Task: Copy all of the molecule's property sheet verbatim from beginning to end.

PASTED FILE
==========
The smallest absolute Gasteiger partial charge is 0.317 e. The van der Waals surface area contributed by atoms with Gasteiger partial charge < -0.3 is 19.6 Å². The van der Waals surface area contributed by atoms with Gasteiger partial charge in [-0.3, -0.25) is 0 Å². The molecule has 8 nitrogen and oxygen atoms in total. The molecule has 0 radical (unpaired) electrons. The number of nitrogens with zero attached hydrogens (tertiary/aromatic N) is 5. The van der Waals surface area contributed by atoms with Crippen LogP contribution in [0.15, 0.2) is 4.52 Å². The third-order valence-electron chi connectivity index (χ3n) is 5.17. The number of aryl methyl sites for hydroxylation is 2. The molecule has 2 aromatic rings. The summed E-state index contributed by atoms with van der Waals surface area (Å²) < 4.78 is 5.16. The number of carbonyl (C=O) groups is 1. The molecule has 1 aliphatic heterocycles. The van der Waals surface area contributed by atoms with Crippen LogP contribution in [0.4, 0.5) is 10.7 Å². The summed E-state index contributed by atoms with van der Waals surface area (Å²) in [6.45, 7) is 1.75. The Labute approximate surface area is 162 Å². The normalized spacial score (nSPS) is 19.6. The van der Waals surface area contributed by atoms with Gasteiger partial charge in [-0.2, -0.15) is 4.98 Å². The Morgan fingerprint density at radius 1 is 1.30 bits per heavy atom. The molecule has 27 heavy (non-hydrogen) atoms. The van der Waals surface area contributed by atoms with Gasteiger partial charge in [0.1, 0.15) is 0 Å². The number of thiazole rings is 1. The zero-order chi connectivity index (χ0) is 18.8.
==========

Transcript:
The smallest absolute Gasteiger partial charge is 0.317 e. The van der Waals surface area contributed by atoms with Gasteiger partial charge < -0.3 is 19.6 Å². The van der Waals surface area contributed by atoms with Gasteiger partial charge in [-0.3, -0.25) is 0 Å². The molecule has 8 nitrogen and oxygen atoms in total. The molecule has 0 radical (unpaired) electrons. The number of nitrogens with zero attached hydrogens (tertiary/aromatic N) is 5. The van der Waals surface area contributed by atoms with Crippen LogP contribution in [0.15, 0.2) is 4.52 Å². The third-order valence-electron chi connectivity index (χ3n) is 5.17. The number of aryl methyl sites for hydroxylation is 2. The molecule has 2 aromatic rings. The summed E-state index contributed by atoms with van der Waals surface area (Å²) < 4.78 is 5.16. The number of carbonyl (C=O) groups is 1. The molecule has 1 aliphatic heterocycles. The van der Waals surface area contributed by atoms with Crippen LogP contribution in [0.4, 0.5) is 10.7 Å². The summed E-state index contributed by atoms with van der Waals surface area (Å²) in [6.45, 7) is 1.75. The Labute approximate surface area is 162 Å². The normalized spacial score (nSPS) is 19.6. The van der Waals surface area contributed by atoms with Gasteiger partial charge in [-0.2, -0.15) is 4.98 Å². The Morgan fingerprint density at radius 1 is 1.30 bits per heavy atom. The molecule has 27 heavy (non-hydrogen) atoms. The van der Waals surface area contributed by atoms with Gasteiger partial charge in [0.1, 0.15) is 0 Å². The number of thiazole rings is 1. The zero-order chi connectivity index (χ0) is 18.8.